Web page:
Commending the Dishonest Manager

Commending the Dishonest Manager

Grace and Peace from the Mystery in whom we live and move and have our being. You cannot serve both wealth and God.

And his master commended the dishonest manager…”

“You cannot serve both wealth and God.”

Luke 16:1-13

I’ve got two primary reactions to this passage. Well, after the initial reaction of bewilderment, befuddlement, and confusion…

And apparently I’m not alone, as every commentary I read had no idea what to do with this passage either.

Making Jesus palatable

What I did find interesting was the number of people who wanted to tame this text – make it palatable, somehow show that Jesus wasn’t meaning what he said.

You know, make Jesus more acceptable to us.

But here’s what I’ve learned over the years. When you encounter a Bible passage that bothers you, lean into it. Wrestle with it. Don’t run away from it. How else are you going to experience a death and resurrection?

How else is it going to be a Bible PASSAGE – something that takes you from one place to another, rather than a Bible binky – something that simply pacifies you?

I believe it was Fred Craddock who wrote, “If you can’t figure out what it is about the gospel passage that made people want to kill Jesus, you’re probably missing the point.”

Let’s face it. We didn’t crucify Jesus because he was too tame…“Hey Jesus, you’re just too tame and acceptable. You need to die.”

So let’s lean into this passage, but not TOO far. Still gotta protect the homeland and our precious egos.

First reaction:

“You cannot serve both wealth and God.”

Wealth and power

It is an amazing statement. Jesus puts wealth right up there with God in terms of what has power over our lives. That is astounding. Do we hear the warning? Do we sense conflict?

Why is it that Jesus sees the two as diametrically opposed? This is a not a “both/and” statement. This is an “either/or.” Jesus doesn’t seem to allow for any overlap.

“C’mon Jesus! Aren’t you supposed to be inclusive?”

We think of wealth as being blessed. Jesus sees it as opposed to the Divine. What do we do with that?

How do we live within an economic society but not be consumed by it? If you’re expecting me to have the answers, I don’t.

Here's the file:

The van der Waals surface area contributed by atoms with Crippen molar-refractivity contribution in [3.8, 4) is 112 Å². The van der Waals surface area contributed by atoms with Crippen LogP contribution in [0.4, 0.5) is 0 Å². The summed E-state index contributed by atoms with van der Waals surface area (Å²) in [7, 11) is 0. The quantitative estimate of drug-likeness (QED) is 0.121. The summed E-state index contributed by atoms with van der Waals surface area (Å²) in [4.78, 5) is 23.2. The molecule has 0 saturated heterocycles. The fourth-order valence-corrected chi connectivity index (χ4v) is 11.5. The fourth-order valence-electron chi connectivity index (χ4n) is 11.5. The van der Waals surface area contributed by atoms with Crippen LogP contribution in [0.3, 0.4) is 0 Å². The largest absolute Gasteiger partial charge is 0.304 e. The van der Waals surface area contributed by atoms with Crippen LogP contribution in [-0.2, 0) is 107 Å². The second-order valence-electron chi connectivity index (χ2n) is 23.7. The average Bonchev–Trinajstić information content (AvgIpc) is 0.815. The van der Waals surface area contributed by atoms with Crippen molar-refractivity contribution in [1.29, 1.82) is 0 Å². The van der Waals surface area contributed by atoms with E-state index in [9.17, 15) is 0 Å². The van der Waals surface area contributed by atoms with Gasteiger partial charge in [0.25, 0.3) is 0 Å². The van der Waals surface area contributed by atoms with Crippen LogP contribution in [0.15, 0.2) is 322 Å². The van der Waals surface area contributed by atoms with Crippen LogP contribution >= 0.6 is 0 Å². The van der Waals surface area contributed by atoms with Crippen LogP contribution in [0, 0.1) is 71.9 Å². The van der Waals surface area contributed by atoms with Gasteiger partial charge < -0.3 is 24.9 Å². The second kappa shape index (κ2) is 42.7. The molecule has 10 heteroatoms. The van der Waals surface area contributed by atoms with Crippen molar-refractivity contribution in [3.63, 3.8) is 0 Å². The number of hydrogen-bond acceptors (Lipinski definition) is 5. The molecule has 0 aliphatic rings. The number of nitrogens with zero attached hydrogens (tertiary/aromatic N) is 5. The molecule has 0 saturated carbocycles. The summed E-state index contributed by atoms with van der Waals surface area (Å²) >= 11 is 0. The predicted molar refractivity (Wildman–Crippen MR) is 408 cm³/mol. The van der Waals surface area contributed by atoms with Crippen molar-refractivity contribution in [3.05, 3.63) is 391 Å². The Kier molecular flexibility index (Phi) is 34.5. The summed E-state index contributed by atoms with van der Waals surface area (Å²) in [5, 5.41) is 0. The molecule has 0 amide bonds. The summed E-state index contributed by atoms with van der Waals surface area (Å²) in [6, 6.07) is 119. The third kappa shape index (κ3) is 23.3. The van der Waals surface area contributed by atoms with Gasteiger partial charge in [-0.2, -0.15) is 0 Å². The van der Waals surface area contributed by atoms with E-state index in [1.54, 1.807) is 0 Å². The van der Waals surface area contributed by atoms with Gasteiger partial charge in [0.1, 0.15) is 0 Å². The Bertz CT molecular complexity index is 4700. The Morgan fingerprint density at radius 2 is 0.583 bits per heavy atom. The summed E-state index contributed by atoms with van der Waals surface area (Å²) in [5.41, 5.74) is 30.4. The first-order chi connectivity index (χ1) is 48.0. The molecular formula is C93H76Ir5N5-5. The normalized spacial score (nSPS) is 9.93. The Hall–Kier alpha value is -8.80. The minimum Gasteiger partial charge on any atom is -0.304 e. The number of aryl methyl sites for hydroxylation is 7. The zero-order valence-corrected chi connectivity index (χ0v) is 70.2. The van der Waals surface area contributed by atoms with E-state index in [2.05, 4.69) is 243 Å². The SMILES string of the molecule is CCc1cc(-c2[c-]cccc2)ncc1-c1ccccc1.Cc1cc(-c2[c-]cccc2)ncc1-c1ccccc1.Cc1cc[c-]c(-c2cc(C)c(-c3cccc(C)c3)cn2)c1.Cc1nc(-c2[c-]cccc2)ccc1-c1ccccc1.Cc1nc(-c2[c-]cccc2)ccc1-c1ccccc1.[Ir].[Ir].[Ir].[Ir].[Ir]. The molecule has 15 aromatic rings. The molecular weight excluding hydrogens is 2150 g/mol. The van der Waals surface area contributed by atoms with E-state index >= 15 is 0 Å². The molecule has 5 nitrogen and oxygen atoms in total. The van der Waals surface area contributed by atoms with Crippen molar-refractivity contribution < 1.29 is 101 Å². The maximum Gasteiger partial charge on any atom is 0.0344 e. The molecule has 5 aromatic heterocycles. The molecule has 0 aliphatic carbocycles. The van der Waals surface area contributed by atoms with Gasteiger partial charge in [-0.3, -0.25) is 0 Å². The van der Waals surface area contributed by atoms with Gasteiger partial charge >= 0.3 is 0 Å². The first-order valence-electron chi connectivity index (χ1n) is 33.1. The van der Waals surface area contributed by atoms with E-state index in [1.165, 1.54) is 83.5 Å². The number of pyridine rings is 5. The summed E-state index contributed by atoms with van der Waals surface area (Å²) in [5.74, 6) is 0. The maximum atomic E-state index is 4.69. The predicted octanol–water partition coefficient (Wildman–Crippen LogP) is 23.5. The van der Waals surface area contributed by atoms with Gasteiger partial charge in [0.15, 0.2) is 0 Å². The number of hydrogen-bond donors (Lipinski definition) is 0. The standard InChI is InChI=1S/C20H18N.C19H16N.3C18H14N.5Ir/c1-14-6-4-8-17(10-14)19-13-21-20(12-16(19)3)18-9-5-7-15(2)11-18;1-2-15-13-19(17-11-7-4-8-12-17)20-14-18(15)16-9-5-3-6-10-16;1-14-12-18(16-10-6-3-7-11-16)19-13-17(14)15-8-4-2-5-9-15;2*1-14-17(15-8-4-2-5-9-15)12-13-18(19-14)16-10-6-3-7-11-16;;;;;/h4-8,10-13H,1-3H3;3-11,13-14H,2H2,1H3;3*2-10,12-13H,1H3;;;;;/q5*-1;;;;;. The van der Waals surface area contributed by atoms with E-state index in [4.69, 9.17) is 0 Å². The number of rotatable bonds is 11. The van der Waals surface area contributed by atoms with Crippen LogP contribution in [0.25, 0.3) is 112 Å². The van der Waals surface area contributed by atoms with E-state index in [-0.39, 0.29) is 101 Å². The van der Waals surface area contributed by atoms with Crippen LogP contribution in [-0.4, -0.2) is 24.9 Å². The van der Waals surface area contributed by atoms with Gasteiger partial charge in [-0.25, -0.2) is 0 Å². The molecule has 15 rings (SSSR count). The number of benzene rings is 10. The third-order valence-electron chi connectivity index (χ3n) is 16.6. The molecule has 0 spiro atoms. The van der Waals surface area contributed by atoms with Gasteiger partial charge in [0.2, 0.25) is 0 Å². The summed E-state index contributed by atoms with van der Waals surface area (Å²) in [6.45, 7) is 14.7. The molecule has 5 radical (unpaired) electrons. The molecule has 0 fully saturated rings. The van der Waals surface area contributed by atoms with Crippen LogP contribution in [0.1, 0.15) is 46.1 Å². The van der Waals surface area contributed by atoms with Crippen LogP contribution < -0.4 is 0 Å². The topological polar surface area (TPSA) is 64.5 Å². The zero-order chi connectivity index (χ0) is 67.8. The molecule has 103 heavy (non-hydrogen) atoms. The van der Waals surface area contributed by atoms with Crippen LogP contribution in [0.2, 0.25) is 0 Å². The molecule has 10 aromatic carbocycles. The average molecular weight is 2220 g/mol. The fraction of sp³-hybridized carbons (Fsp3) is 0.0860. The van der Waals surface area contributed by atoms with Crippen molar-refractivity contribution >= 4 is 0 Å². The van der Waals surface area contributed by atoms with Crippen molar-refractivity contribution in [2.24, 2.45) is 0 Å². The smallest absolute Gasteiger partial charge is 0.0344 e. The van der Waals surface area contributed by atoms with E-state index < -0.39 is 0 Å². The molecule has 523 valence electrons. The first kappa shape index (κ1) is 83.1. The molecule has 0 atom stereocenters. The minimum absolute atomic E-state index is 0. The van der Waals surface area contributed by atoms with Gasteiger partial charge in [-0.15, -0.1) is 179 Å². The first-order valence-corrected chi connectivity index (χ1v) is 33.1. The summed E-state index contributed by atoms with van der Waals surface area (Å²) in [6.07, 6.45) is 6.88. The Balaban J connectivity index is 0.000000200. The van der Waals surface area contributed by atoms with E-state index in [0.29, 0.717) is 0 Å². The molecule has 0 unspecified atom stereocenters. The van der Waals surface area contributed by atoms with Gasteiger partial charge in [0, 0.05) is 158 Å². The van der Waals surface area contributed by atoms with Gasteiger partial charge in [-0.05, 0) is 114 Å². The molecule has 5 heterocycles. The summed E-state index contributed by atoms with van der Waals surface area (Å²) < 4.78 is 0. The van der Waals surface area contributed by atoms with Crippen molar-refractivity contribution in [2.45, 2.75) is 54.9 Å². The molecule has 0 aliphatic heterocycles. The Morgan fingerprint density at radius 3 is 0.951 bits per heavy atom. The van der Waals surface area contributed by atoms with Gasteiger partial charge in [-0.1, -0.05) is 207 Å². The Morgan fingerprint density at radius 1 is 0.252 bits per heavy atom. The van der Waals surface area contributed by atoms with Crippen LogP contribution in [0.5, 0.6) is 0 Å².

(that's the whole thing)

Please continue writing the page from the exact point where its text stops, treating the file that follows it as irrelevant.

But it seems to me that many in the church have told people they can worship both God and wealth. Some pastors will even tell you wealth is God’s greatest desire for you. As long as you send them some money first. Or buy their latest, greatest book for $29.99, plus $99.99 for shipping and handling.

How does wealth reel you in? How does it seduce you?

If we’re not asking these questions we’re not hearing the text. If we’re not asking these questions we’re not looking for this to be a Bible passage, but a Bible security blanket.

Why is it we can’t make our economic system serve the needs of everyone, instead of a system that makes everyone serve the system’s need for competition and greed?

You cannot serve both wealth and God

Let me ask you a simple question: Do you feel you are a slave to the economic system of this country, or do you feel the economic system is a servant to the needs of all?

You cannot serve both wealth and God. That isn’t a question from Jesus. That is a statement.

Which brings me to the second issue I have with this passage. This dishonest steward guy… he actually gets commended:

“And his master commended the dishonest manager…”

Why would Jesus commend the steward who reduced people’s debts or forgave them? The guy is being dishonest. He’s not playing by the rules of credit and debt. Why, if you just go around forgiving people’s debts, the whole economic system collapses.

Forgive us our debts

And, after all, we highly religious folks would never ask our Father, who is in heaven, to “forgive us our debts.”

OK, never mind. Maybe that’s why we changed it to trespasses. I can forgive trespassing, as long as I can still yell, “GET OFF MY LAWN” from time to time.

We can forgive trespassing. But don’t mess with our economic system. This country couldn’t survive without it, or its people, going into debt. If you don’t believe me, just start a discussion on student loan forgiveness and see where the conversation goes.

Why, if you forgive debts, how do you make money off of other people? That is their purpose in my life, isn’t it? Certainly you wouldn’t want me to use my wealth to make friends. I should simply make more money with it.